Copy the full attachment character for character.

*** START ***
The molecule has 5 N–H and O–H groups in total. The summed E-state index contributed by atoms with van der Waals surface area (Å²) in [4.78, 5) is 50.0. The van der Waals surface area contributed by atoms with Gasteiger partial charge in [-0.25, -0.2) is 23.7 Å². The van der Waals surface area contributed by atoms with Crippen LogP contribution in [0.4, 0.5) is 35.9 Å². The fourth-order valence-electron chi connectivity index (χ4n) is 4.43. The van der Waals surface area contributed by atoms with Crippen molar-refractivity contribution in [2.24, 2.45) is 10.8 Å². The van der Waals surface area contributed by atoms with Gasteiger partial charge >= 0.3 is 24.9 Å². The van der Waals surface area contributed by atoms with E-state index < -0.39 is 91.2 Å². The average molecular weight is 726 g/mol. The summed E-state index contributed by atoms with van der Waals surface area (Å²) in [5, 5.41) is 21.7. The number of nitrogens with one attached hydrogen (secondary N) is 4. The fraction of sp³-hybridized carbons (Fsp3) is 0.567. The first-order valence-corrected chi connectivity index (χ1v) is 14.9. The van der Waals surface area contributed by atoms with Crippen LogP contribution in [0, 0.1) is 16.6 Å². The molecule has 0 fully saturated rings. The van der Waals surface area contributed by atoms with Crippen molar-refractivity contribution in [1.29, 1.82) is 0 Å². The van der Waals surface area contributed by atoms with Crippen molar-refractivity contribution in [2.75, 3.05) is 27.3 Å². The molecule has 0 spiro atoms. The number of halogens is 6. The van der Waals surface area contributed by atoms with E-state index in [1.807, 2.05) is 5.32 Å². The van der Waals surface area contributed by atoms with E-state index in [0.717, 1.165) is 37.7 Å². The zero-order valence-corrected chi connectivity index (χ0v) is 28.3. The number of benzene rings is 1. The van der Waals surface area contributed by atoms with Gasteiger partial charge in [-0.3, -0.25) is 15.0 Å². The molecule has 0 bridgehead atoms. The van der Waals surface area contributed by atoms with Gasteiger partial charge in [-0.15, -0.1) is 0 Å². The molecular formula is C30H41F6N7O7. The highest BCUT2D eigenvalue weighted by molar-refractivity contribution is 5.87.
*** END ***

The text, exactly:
The molecule has 5 N–H and O–H groups in total. The summed E-state index contributed by atoms with van der Waals surface area (Å²) in [4.78, 5) is 50.0. The van der Waals surface area contributed by atoms with Gasteiger partial charge in [-0.25, -0.2) is 23.7 Å². The van der Waals surface area contributed by atoms with Crippen LogP contribution in [0.4, 0.5) is 35.9 Å². The fourth-order valence-electron chi connectivity index (χ4n) is 4.43. The van der Waals surface area contributed by atoms with Crippen molar-refractivity contribution in [2.24, 2.45) is 10.8 Å². The van der Waals surface area contributed by atoms with Gasteiger partial charge >= 0.3 is 24.9 Å². The van der Waals surface area contributed by atoms with E-state index < -0.39 is 91.2 Å². The average molecular weight is 726 g/mol. The summed E-state index contributed by atoms with van der Waals surface area (Å²) in [5, 5.41) is 21.7. The number of nitrogens with one attached hydrogen (secondary N) is 4. The fraction of sp³-hybridized carbons (Fsp3) is 0.567. The first-order valence-corrected chi connectivity index (χ1v) is 14.9. The van der Waals surface area contributed by atoms with Crippen LogP contribution in [0, 0.1) is 16.6 Å². The molecule has 0 fully saturated rings. The van der Waals surface area contributed by atoms with Crippen molar-refractivity contribution in [1.29, 1.82) is 0 Å². The van der Waals surface area contributed by atoms with Crippen molar-refractivity contribution in [2.75, 3.05) is 27.3 Å². The molecule has 0 spiro atoms. The number of halogens is 6. The van der Waals surface area contributed by atoms with E-state index in [1.807, 2.05) is 5.32 Å². The van der Waals surface area contributed by atoms with E-state index in [0.717, 1.165) is 37.7 Å². The zero-order valence-corrected chi connectivity index (χ0v) is 28.3. The number of benzene rings is 1. The van der Waals surface area contributed by atoms with Gasteiger partial charge in [-0.3, -0.25) is 15.0 Å². The molecule has 0 bridgehead atoms. The van der Waals surface area contributed by atoms with Gasteiger partial charge in [-0.15, -0.1) is 0 Å². The molecular formula is C30H41F6N7O7. The highest BCUT2D eigenvalue weighted by molar-refractivity contribution is 5.87.